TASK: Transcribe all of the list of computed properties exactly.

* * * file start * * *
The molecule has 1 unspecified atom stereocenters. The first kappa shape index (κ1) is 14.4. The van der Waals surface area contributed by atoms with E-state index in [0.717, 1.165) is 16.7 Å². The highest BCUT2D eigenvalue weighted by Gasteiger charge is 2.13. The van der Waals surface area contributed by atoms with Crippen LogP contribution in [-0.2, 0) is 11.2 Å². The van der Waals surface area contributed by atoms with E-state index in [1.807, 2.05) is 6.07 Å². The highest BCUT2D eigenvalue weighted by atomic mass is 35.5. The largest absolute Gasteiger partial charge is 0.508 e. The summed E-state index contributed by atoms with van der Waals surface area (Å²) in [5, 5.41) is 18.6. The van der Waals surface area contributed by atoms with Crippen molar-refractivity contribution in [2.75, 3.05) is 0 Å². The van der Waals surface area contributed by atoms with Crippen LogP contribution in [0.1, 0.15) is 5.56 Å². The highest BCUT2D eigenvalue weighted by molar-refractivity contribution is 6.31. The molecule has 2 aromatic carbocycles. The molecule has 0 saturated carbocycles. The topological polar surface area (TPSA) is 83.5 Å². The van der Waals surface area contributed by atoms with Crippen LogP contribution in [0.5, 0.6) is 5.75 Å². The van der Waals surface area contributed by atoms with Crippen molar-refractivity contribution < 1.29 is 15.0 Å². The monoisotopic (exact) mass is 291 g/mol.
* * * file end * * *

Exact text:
The molecule has 1 unspecified atom stereocenters. The first kappa shape index (κ1) is 14.4. The van der Waals surface area contributed by atoms with E-state index in [0.717, 1.165) is 16.7 Å². The highest BCUT2D eigenvalue weighted by Gasteiger charge is 2.13. The van der Waals surface area contributed by atoms with Crippen LogP contribution in [-0.2, 0) is 11.2 Å². The van der Waals surface area contributed by atoms with E-state index in [1.807, 2.05) is 6.07 Å². The highest BCUT2D eigenvalue weighted by atomic mass is 35.5. The largest absolute Gasteiger partial charge is 0.508 e. The summed E-state index contributed by atoms with van der Waals surface area (Å²) in [5, 5.41) is 18.6. The van der Waals surface area contributed by atoms with Crippen molar-refractivity contribution in [2.75, 3.05) is 0 Å². The van der Waals surface area contributed by atoms with Crippen LogP contribution in [0.1, 0.15) is 5.56 Å². The highest BCUT2D eigenvalue weighted by molar-refractivity contribution is 6.31. The molecule has 2 aromatic carbocycles. The molecule has 0 saturated carbocycles. The topological polar surface area (TPSA) is 83.5 Å². The van der Waals surface area contributed by atoms with Crippen LogP contribution in [0.5, 0.6) is 5.75 Å². The van der Waals surface area contributed by atoms with Crippen molar-refractivity contribution < 1.29 is 15.0 Å². The monoisotopic (exact) mass is 291 g/mol.